With Thanksgiving approaching, everyone will soon be taking time to acknowledge what they’re grateful for. I am grateful for many things, but one thing that stands out to me the most is my puppy Mango. I recently rescued a puppy from the Humane Society. Going to the Humane Society or any rescue agency is probably one of the saddest things ever, but also rewarding in many different ways.
What we eat can cause or worsen diet-related illnesses and thus has a significant impact on our quality of life.
Virtually all the major scientific and medical institutions in the world agree that the risk of cardiovascular disease and stroke, obesity, osteoarthritis and osteoporosis, cancer, and diabetes, among other diseases is linked to a meat-based diet consisting of highly processed foods laden with fats and artificial ingredients. These institutions further agree that the risk is greatly reduced by adopting a healthy low-fat, high-fiber diet.
What makes it wrong, and the idea of it even repulsive, to eat a pet, but okay to slaughter other animals and put them on the dinner table or in our children’s lunch box? Our pets earn a special place in our hearts and often are treated as members of the family. Great efforts and expense are taken to see that they are kept safe, well-nourished, comfortable and happy.
A new book criticizing vegetarianism and veganism is making a splash in the UK. Reviewers have called it "groundbreaking" and "life changing." After reading the book, George Monbriot, a well known environmentalist and advocate of veganism, has reversed his position and is now advocating eating animal flesh, as long as the animal has been sustainably raised. The book causing all the fuss was written by Simon Fairlie, a farmer with experience in permaculture, which is a type of agriculture that seeks to mimic natural ecosystems. The book is called Meat: A Benign Extravagance.
I stumbled on a lovely volunteer organization called Animal Assisted Happiness, courtesy of a friend at the Care2 network. Vicki and Peter Higa are the founders of AAH, and their goal is to facilitate interactions and relationships between animals and children with special needs or challenging family circumstances.
In the Island Life section of the Honolulu Advertiser today (Wednesday, April 14, 2010) the main story was entitled "Buying the whole bird", which was about how to "enjoy value, freshness, versatility by learning to cut apart a chicken." It was accompanied by pictures with captions like, "1. start with a fresh whole chicken. 2. After folding the wing tips back, cut in to remove the leg, breast. 3. With the chicken upright, cut the "oyster" (1) from the chicken. 4. Pop off the hip joint on the chicken and cut off the leg piece. 5. Do the same on the other side. 6.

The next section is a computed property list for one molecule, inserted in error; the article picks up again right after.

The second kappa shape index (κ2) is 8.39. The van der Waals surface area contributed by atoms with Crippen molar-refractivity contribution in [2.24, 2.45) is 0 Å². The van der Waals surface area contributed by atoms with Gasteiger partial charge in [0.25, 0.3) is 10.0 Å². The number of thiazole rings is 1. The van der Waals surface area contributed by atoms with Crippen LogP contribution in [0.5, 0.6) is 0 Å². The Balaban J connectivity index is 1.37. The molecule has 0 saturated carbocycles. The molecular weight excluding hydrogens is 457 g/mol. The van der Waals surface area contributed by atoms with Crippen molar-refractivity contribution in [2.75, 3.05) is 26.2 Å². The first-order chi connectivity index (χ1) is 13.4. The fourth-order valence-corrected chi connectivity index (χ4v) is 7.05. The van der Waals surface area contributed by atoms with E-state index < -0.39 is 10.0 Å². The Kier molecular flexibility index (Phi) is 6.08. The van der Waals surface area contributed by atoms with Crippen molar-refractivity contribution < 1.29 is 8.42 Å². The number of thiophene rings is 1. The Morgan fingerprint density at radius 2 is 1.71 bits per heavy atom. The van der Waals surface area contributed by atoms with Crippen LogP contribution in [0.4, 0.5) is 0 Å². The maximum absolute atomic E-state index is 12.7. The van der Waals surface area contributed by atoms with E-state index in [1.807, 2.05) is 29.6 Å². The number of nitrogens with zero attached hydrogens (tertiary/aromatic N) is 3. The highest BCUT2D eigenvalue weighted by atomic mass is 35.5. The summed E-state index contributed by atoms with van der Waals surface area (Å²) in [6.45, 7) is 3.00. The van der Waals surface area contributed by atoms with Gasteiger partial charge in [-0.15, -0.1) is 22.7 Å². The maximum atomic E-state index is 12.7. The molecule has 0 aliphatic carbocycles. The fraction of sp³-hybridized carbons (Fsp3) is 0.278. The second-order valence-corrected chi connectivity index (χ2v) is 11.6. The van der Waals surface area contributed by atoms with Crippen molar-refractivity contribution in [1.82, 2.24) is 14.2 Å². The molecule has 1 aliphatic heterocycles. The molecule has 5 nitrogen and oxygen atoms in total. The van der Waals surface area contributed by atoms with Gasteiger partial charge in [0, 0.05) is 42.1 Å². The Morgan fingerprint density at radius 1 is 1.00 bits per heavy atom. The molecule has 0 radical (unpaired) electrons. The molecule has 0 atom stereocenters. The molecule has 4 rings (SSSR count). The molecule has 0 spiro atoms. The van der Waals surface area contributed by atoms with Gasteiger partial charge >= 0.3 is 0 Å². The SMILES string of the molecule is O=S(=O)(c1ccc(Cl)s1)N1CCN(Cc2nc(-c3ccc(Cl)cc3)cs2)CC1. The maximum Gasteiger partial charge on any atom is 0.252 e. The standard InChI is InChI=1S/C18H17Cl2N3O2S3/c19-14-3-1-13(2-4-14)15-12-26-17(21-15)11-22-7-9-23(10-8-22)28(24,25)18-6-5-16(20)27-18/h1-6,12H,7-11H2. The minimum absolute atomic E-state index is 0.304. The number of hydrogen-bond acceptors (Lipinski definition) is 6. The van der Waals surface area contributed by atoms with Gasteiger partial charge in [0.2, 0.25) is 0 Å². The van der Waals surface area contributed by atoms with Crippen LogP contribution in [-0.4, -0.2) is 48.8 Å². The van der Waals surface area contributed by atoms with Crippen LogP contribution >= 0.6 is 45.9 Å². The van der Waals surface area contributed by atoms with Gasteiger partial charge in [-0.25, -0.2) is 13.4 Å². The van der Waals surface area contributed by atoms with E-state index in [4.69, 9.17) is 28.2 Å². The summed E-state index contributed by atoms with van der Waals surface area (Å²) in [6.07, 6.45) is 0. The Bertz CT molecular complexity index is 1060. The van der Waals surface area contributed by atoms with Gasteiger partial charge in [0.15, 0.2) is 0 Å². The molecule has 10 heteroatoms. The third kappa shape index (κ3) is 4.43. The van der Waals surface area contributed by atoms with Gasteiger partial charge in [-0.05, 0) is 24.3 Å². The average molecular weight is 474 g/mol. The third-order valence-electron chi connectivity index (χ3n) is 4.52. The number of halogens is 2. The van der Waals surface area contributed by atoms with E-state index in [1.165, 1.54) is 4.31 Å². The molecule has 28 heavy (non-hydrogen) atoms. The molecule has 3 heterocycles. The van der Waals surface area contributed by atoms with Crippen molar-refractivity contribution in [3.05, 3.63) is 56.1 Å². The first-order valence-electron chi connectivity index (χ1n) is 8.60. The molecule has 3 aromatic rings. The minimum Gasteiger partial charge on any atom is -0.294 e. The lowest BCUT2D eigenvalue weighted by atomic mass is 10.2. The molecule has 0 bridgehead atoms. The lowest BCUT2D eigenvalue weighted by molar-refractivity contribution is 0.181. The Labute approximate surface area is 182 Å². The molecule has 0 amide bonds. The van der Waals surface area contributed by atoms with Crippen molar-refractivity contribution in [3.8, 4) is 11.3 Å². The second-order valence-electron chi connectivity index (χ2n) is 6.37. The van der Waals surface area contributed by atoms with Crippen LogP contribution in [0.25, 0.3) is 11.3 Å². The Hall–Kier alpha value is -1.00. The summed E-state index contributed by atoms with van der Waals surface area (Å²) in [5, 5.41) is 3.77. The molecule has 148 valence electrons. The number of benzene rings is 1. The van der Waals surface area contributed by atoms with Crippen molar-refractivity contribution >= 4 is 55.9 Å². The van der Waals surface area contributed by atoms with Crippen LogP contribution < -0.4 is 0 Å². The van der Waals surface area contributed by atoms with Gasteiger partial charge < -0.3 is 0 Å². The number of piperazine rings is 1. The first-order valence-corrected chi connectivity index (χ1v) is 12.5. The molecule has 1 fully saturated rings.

Foer makes the case, in this final chapter of Eating Animals, that food is at the heart of the human dilemma. Eating is the most universal act, and its implications are far reaching. What we eat affects our relationship with our environment, our relationship with family and with our extended family – the other living beings that inhabit this planet. Food is a source of comfort for most people. We eat, many times, to resolve our anxieties. We eat to forge social bonds and to escape, temporarily, from the constant barrage of demands we face in life. Eating, then, is the activity which most calls on us to consult our conscience, and the activity we are least willing to examine.
An article in the Honolulu Advertiser today talks about aquaculture in Hawaii, and how various environmental groups are opposed to it on the basis that it is harmful to the environment. Aquaculture is another way of saying a fish factory farm, a large number of fish concentrated together in a small area. The concentrated fish population releases huge amounts of excretment into a very small area of the ocean; antibiotic use by the farmed fish is also a concern, both for native fish populations, and for the human consumers of the fish.
Review of Eating Animals by Jonathan Safran Foer Chapter Four: “Hiding/Seeking”
A few years before I became a vegetarian, I had a glimpse into the reality of factory farmed meat that made me pause and rethink my habits. It was an assignment for a class I’ve since forgotten; I was tired and skimming through the photocopied handout when a phrase jumped out at me. At the end of a list of additives to livestock feed, the article mentioned waste from candy factories, including “rotten Snickers".